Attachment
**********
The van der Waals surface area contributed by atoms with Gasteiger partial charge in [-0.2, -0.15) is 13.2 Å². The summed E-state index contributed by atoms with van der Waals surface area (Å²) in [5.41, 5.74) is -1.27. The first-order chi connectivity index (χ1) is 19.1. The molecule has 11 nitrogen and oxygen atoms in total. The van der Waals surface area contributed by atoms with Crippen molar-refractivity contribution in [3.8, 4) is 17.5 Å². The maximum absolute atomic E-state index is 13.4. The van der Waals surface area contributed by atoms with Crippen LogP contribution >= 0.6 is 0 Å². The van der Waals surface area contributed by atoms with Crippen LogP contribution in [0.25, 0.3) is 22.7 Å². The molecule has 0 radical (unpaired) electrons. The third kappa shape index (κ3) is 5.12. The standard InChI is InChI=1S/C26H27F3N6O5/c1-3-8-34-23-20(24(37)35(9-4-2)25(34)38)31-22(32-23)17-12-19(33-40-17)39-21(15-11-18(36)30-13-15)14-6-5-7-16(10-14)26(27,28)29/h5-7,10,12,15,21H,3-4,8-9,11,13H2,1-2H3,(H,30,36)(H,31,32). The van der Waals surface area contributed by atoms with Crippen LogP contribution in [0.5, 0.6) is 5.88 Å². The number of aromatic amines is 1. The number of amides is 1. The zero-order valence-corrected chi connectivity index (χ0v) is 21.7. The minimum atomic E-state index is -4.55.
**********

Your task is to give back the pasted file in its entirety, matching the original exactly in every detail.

The van der Waals surface area contributed by atoms with Gasteiger partial charge in [-0.2, -0.15) is 13.2 Å². The summed E-state index contributed by atoms with van der Waals surface area (Å²) in [5.41, 5.74) is -1.27. The first-order chi connectivity index (χ1) is 19.1. The molecule has 11 nitrogen and oxygen atoms in total. The van der Waals surface area contributed by atoms with Crippen molar-refractivity contribution in [3.8, 4) is 17.5 Å². The maximum absolute atomic E-state index is 13.4. The van der Waals surface area contributed by atoms with Crippen LogP contribution >= 0.6 is 0 Å². The van der Waals surface area contributed by atoms with Crippen LogP contribution in [0.25, 0.3) is 22.7 Å². The molecule has 0 radical (unpaired) electrons. The third kappa shape index (κ3) is 5.12. The standard InChI is InChI=1S/C26H27F3N6O5/c1-3-8-34-23-20(24(37)35(9-4-2)25(34)38)31-22(32-23)17-12-19(33-40-17)39-21(15-11-18(36)30-13-15)14-6-5-7-16(10-14)26(27,28)29/h5-7,10,12,15,21H,3-4,8-9,11,13H2,1-2H3,(H,30,36)(H,31,32). The van der Waals surface area contributed by atoms with Crippen LogP contribution in [0.5, 0.6) is 5.88 Å². The number of aromatic amines is 1. The number of amides is 1. The zero-order valence-corrected chi connectivity index (χ0v) is 21.7. The minimum atomic E-state index is -4.55.